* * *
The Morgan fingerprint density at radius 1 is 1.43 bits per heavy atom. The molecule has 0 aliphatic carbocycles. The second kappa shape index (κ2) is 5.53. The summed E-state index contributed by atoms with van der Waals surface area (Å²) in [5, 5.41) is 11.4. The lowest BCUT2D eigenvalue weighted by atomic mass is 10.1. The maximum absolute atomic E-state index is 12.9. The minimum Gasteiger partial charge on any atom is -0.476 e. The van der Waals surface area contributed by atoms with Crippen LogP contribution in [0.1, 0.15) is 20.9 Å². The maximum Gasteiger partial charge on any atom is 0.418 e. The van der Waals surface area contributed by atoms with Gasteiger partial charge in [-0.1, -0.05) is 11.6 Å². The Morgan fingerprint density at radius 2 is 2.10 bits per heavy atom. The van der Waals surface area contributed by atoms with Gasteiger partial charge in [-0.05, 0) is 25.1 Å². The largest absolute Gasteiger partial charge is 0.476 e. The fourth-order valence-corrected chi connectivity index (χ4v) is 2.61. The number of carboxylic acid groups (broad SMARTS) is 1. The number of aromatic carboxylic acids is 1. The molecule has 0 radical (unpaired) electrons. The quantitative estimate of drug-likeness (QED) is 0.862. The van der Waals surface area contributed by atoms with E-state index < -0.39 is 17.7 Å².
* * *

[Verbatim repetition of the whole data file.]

The Morgan fingerprint density at radius 1 is 1.43 bits per heavy atom. The molecule has 0 aliphatic carbocycles. The second kappa shape index (κ2) is 5.53. The summed E-state index contributed by atoms with van der Waals surface area (Å²) in [5, 5.41) is 11.4. The lowest BCUT2D eigenvalue weighted by atomic mass is 10.1. The maximum absolute atomic E-state index is 12.9. The minimum Gasteiger partial charge on any atom is -0.476 e. The van der Waals surface area contributed by atoms with Crippen LogP contribution in [0.1, 0.15) is 20.9 Å². The maximum Gasteiger partial charge on any atom is 0.418 e. The van der Waals surface area contributed by atoms with Gasteiger partial charge in [-0.1, -0.05) is 11.6 Å². The Morgan fingerprint density at radius 2 is 2.10 bits per heavy atom. The van der Waals surface area contributed by atoms with Gasteiger partial charge in [-0.05, 0) is 25.1 Å². The largest absolute Gasteiger partial charge is 0.476 e. The fourth-order valence-corrected chi connectivity index (χ4v) is 2.61. The number of carboxylic acid groups (broad SMARTS) is 1. The number of aromatic carboxylic acids is 1. The molecule has 0 radical (unpaired) electrons. The quantitative estimate of drug-likeness (QED) is 0.862. The van der Waals surface area contributed by atoms with E-state index < -0.39 is 17.7 Å².